View an informational flyer on crosswalks (PDF).
The City ordinance reads that no foliage or structural features shall extend into the cross visibility area between three and one-half feet and seven feet above the surface of the public sidewalk area or shoulder. The intent of this restriction is to keep free a walkway without interference by or with vehicular travel.
No encroachment of any nature will be permitted or maintained which impedes, obstructs or denies such pedestrian or other lawful travel within the limits of the right-of-way or which impairs sight distance for safe pedestrian or vehicular traffic. Furthermore, the permitted or the owner of the adjacent property shall maintain the hedges, shrubs, walls, fences or similar structures erected for landscaping purposes in a neat and orderly condition at all times.
Please contact the City of Woodland Public Works Department at 530-661-5962.
With the passage of Measure E, the City set a goal of resurfacing every local street within the life of the sales tax measure. Currently we are on track to meet that goal by 2018 with the tax sunsets. If you would like information specific to your street or neighborhood please contact us.
Streets that are scheduled to be resurfaced generally need significant prep work provided first. In some cases, the amount of prep work is extensive and residents on occasion don't realize that it is only prep work. The final product however may be a slurry seal or cape seal applied one year following the prep work.
There are various levels of resurfacing needs however history has shown that maintaining good roads in condition is significantly less expensive than waiting until they fail and completely rebuilding them. The purpose of sealing the roads is to protect against premature aging and extend the life of the asphalt. Think of it like sunblock for your roads! If you have further questions, please contact us.
Please contact the City of Woodland Police Department at 530-661-7800.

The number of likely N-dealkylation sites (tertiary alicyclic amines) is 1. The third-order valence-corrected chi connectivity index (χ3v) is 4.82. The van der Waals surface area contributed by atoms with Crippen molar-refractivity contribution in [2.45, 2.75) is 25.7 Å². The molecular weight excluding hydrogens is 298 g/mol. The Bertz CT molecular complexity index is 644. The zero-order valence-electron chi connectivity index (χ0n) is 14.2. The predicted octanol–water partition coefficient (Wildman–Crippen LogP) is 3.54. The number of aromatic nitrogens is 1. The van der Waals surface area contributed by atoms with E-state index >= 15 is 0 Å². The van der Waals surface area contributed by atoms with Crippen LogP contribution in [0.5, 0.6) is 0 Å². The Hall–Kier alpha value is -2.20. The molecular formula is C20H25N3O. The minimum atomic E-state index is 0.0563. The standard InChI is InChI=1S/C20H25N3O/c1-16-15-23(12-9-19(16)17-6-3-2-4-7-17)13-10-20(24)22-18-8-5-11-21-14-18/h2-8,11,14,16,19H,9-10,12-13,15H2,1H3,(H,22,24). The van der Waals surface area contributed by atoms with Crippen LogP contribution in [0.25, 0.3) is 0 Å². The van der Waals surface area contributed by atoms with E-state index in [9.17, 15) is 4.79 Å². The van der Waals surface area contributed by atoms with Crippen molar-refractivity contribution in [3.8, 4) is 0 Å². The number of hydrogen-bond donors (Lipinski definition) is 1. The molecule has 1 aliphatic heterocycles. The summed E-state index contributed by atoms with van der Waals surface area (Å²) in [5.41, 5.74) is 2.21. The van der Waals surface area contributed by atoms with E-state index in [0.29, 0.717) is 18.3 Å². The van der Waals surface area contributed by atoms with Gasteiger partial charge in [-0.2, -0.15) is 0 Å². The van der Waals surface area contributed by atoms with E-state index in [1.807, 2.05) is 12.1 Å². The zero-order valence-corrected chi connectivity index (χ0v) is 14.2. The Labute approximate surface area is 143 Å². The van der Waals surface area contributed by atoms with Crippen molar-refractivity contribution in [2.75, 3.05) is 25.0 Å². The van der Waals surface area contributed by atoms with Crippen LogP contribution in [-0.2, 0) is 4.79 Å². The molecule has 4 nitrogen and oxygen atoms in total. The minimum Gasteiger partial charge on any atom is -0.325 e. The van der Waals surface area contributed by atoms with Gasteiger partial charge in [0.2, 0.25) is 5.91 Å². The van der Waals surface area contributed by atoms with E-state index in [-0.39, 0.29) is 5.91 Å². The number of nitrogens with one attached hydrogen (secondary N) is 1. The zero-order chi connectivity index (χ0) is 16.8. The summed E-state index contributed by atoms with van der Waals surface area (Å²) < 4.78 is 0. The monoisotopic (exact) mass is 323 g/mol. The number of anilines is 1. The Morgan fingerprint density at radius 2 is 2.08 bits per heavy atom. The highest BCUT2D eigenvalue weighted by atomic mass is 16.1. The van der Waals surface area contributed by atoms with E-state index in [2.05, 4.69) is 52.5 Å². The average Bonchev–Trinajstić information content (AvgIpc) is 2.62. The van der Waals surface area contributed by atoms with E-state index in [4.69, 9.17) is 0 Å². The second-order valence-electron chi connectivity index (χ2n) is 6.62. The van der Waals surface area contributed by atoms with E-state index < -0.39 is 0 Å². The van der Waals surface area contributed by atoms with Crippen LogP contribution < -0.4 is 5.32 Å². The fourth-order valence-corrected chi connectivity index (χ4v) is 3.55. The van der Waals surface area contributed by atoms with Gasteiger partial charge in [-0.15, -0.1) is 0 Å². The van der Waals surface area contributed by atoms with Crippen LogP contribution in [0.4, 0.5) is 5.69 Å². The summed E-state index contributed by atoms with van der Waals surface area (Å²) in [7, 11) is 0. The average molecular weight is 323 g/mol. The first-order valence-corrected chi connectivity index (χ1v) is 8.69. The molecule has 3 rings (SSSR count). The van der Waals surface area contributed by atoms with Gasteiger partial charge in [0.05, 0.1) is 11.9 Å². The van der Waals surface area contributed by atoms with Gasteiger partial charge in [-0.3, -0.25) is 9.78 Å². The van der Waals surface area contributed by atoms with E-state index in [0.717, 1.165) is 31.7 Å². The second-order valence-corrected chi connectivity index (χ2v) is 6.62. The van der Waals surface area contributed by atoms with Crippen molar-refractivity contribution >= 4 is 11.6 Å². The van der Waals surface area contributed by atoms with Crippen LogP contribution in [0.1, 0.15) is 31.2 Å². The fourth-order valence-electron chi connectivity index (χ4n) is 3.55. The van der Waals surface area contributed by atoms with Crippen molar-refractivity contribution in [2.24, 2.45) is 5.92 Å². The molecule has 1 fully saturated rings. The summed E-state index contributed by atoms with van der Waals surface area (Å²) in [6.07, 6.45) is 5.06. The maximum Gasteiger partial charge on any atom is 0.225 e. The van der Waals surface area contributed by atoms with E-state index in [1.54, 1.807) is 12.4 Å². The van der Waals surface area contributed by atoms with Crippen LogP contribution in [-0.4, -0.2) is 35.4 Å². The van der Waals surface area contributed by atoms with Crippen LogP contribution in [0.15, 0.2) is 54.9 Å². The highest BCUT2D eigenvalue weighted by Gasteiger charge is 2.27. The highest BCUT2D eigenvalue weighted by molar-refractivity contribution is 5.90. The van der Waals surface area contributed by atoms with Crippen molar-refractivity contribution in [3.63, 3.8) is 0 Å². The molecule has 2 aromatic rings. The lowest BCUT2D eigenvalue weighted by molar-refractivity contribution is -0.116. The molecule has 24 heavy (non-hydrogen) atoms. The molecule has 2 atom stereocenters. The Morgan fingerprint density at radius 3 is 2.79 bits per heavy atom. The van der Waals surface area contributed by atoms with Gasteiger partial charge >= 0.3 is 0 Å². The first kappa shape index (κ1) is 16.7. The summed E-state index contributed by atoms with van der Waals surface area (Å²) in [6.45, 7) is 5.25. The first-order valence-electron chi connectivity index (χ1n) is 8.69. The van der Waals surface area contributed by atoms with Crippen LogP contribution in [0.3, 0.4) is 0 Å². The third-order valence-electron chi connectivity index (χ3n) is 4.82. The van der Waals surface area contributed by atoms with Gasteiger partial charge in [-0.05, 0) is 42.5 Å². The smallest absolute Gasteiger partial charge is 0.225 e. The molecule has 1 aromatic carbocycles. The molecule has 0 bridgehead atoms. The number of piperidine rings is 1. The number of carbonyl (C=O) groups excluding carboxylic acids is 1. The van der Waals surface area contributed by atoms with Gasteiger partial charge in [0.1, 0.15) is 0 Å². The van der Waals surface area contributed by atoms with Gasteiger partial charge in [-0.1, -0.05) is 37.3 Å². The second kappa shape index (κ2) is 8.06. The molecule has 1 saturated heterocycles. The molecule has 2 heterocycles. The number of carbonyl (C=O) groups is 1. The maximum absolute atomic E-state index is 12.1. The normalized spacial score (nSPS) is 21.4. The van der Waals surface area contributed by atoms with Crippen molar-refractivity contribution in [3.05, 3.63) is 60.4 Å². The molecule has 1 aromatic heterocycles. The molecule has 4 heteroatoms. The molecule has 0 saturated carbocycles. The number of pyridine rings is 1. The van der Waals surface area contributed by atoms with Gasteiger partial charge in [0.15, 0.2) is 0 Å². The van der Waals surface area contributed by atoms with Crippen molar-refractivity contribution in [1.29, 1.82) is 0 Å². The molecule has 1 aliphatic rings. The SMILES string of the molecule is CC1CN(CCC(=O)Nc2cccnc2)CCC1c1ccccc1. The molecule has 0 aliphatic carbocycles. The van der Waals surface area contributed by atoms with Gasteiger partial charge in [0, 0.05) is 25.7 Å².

If the pole is metal or concrete, please contact the City of Woodland Public Works Department at 530-661-5962. Please note the pole number indicated approximately 8 inches above the ground.
If the pole is wooden, please contact Pacific Gas and Electric Company at 800-743-5000.
Different styles of lights work at different color temperatures. Most of the white or blue looking lights are the newly installed LED light fixtures that were installed as an energy and money saving measure. The yellowish colored lights are typically high pressure sodium lights.
Most of the City's traffic signals have a way to detect vehicles and bicycles. Some locations have a loop of wire placed in the roadway that can determine when a vehicle or bicycle is present. Many newer signals have the bicycle detector symbol (small bike symbol) on the loop in the locations where a cyclist is most likely to be detected by a signal.
In a few locations where traffic loops are not feasible, the City has used video detection. The video detection system works by providing an image to a small computer that can detect a change in the image and determine the presence of a vehicle or bicycle.
Video detection can sometimes be compromised by the environment: fog, dust, shadows, trees, headlights and the reflection of the son on the asphalt can all have adverse effects on the accuracy of detection.